I was climbing below The Pinnacle in North Cheyenne Cañon on the west side of Colorado Springs yesterday. It was a warm May day with a slight breeze and no clouds. After lowering off a sport route into pine trees, I was talking to my belayer about a particular move on the route and showing how I grabbed a handhold. Cliff looked at my upraised hand and said, "Dude, you have a spider on your palm." I looked at my hand and replied, "That's no spider, that's a tick." And I brushed it off.
Ticks Feed on Blood
Ticks are spiderlike ectoparasitic arachnids about the size of a rice grain that feeds on the blood of other creatures, including mammals, birds, reptiles, and, of course, humans. Ticks range throughout most of the United States, preferring warm humid climates with an abundance of vegetation and host animals like deer. They are most active from March through September, depending on what part of the country you are at.
Ticks are Arachnids, Not Insects
While many people think of ticks as insects, they are actually an arachnid, related to spiders, scorpions, and mites. Ticks, like spiders, have four sets of opposing legs and no antennae. There are two basic groups of ticks-hard ticks and soft ticks. Most encounters are with hard ticks, which have a rigid shield behind the mouth (incorrectly called the head). Their bodies are very thin and it is difficult to crush them.
Ticks Wait for a Host to Pass By
Ticks wait for host animals by perching on shrubs, leaves, and grasses, but usually not from trees. As a person or animal moves through vegetation and brushes against the plants, the ticks let go and grab hold of their meal ticket. Ticks don't fly or jump, but simply let go and then begin crawling around on the host until it finds a good spot for dinner. If you're the unlucky critter that a tick selects, it will usually crawl around for several hours before latching on. If you're wearing enough clothes, it can take longer. Ticks efficiently transmit disease since they embed themselves in the skin for long periods of time, sometimes days, while they feed on blood.
Tick-borne illnesses include tick fever, Rocky Mountain spotted fever, tick paralysis, and Lyme disease. Most people bitten do not get sick with any of these but if you are bitten then watch for illness, which won't occur for weeks or longer. Common symptoms of tick diseases include fever, rash, swollen joints, vomiting, nausea, weakness, swollen lymph nodes, and headache. Lyme disease, caused by a bacteria carried by deer ticks, is very serious and mainly occurs in New England and the mid-Atlantic states. Antibiotics are used to treat tick illnesses. Promptly see a physician if you experience these symptoms and remember that most people do not remember being bitten.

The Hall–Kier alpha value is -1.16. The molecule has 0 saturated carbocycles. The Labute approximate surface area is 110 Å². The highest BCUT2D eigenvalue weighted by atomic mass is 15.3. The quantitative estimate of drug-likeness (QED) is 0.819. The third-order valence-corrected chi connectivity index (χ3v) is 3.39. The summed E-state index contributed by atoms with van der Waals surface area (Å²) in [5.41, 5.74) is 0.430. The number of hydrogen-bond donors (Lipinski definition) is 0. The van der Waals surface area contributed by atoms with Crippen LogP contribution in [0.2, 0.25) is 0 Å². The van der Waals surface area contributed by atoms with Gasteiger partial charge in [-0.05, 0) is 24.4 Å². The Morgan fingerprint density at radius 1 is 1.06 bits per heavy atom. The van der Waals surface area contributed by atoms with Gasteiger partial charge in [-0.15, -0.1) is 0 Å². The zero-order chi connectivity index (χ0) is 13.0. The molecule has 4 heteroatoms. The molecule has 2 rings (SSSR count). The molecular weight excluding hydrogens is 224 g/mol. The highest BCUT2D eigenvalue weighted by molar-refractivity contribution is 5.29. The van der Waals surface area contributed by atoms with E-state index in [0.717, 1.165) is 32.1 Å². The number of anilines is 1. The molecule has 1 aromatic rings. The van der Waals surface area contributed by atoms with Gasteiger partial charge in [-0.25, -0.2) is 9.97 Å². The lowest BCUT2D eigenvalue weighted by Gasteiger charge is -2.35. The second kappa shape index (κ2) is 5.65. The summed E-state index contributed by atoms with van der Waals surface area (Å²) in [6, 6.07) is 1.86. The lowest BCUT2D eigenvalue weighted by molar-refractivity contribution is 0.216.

Climbers are Vulnerable to Ticks
Bloodsucking ticks are the bane of hikers and climbers who venture into tick-infested areas but some common sense rules help you avoid getting bitten by ticks and possibly infected with serious diseases. As climbers we are especially vulnerable to tick bites since we often are in brush below cliffs or on off-trail approaches to climbing venues.
7 Tips to Defend against Ticks
The following suggestions will help you defend against ticks and tick bites.
Wear protective clothing. If you are in dense woods, which are perfect havens for ticks, consider wearing long pants, a long-sleeved shirt, socks and approach shoes, and a hat or head covering. Ticks are often found on your legs so some hikers will tuck the pant legs into their socks and some even tape the seam to keep ticks out. Ticks also fall into your hair so a good hat or beanie can go a long way to keeping the pests from embedding in your scalp. Ticks are easier to spot on light-colored clothes. You can also wear insect-repellent clothing that is treated with permethrin to repel the critters.
Use strong insect repellent containing 10 percent to 30 percent DEET. Apply it first to your clothes and then apply sparingly to exposed skin. Spray it on your hands and then rub the repellent on your face, nape of your neck, arms, hands, and lower legs.
Avoid tick habitat. The simplest way to avoid tick bites is to keep away from the places that ticks live. If you're hiking cross-country to the cliff and find several ticks on you, then change direction or stay on a wide trail.
When you're hiking to the cliff, walk in the middle of the trail and try to avoid brushing against shrubs and grass whenever possible. Watch where you sit. Bare rock or a log is better than sitting in leaf litter or on grass.
Do a tick check every hour or two. Ticks don't attach for a few hours so you will usually find them crawling about on your clothes or in your hair. Buddy up and ask your climbing partner to check your back and neck. Ticks are small and feather-light-you won't feel them crawling on your skin so a visual check is important.
Do a full-body tick check at the end of your climbing day. If I'm in tick-country and have found one on me, I don't get into my car to drive home until I am sure that I am tick-clean. This means stripping down and searching those moist, quiet places where ticks like to hang out-armpits, scalp and hair, behind the knees, in the crotch, between your thighs. Carry an extra set of clothes in your car to change into before leaving. Also empty out your pack and check excess clothing, climbing equipment, and rope. I once returned to my car after climbing in Colorado's Black Canyon and found over 50 ticks on me and my stuff in the parking lot. Ditto for checking your kids and dog.
- Dry clothes on high heat. When you get home, wash your clothes and then dry them with high heat in the dryer. Ticks are survivors-they can survive a hot wash but the hot air cycle usually kills them. Ticks can be hidden seams and pockets in your clothes.